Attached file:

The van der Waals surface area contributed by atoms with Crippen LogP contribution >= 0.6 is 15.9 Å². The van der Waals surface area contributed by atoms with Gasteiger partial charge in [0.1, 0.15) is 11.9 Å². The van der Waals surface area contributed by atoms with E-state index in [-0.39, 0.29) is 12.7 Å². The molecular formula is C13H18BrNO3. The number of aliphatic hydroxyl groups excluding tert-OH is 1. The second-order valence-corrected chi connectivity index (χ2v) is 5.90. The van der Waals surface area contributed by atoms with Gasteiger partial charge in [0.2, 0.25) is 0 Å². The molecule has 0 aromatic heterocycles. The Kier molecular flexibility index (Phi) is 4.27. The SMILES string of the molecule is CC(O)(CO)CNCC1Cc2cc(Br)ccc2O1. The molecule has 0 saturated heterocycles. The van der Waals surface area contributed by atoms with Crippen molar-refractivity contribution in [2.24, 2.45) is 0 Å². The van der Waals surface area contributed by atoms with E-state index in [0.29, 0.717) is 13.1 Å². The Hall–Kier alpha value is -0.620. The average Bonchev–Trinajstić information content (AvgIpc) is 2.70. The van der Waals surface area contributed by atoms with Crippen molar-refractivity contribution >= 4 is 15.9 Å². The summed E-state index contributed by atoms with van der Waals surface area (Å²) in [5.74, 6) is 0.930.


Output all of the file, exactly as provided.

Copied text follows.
The van der Waals surface area contributed by atoms with Crippen LogP contribution >= 0.6 is 15.9 Å². The van der Waals surface area contributed by atoms with Gasteiger partial charge in [0.1, 0.15) is 11.9 Å². The van der Waals surface area contributed by atoms with E-state index in [-0.39, 0.29) is 12.7 Å². The molecular formula is C13H18BrNO3. The number of aliphatic hydroxyl groups excluding tert-OH is 1. The second-order valence-corrected chi connectivity index (χ2v) is 5.90. The van der Waals surface area contributed by atoms with Gasteiger partial charge in [0.2, 0.25) is 0 Å². The molecule has 0 aromatic heterocycles. The Kier molecular flexibility index (Phi) is 4.27. The SMILES string of the molecule is CC(O)(CO)CNCC1Cc2cc(Br)ccc2O1. The molecule has 0 saturated heterocycles. The van der Waals surface area contributed by atoms with Crippen molar-refractivity contribution in [2.24, 2.45) is 0 Å². The van der Waals surface area contributed by atoms with E-state index in [0.29, 0.717) is 13.1 Å². The Hall–Kier alpha value is -0.620. The average Bonchev–Trinajstić information content (AvgIpc) is 2.70. The van der Waals surface area contributed by atoms with Crippen molar-refractivity contribution >= 4 is 15.9 Å². The summed E-state index contributed by atoms with van der Waals surface area (Å²) in [5.74, 6) is 0.930.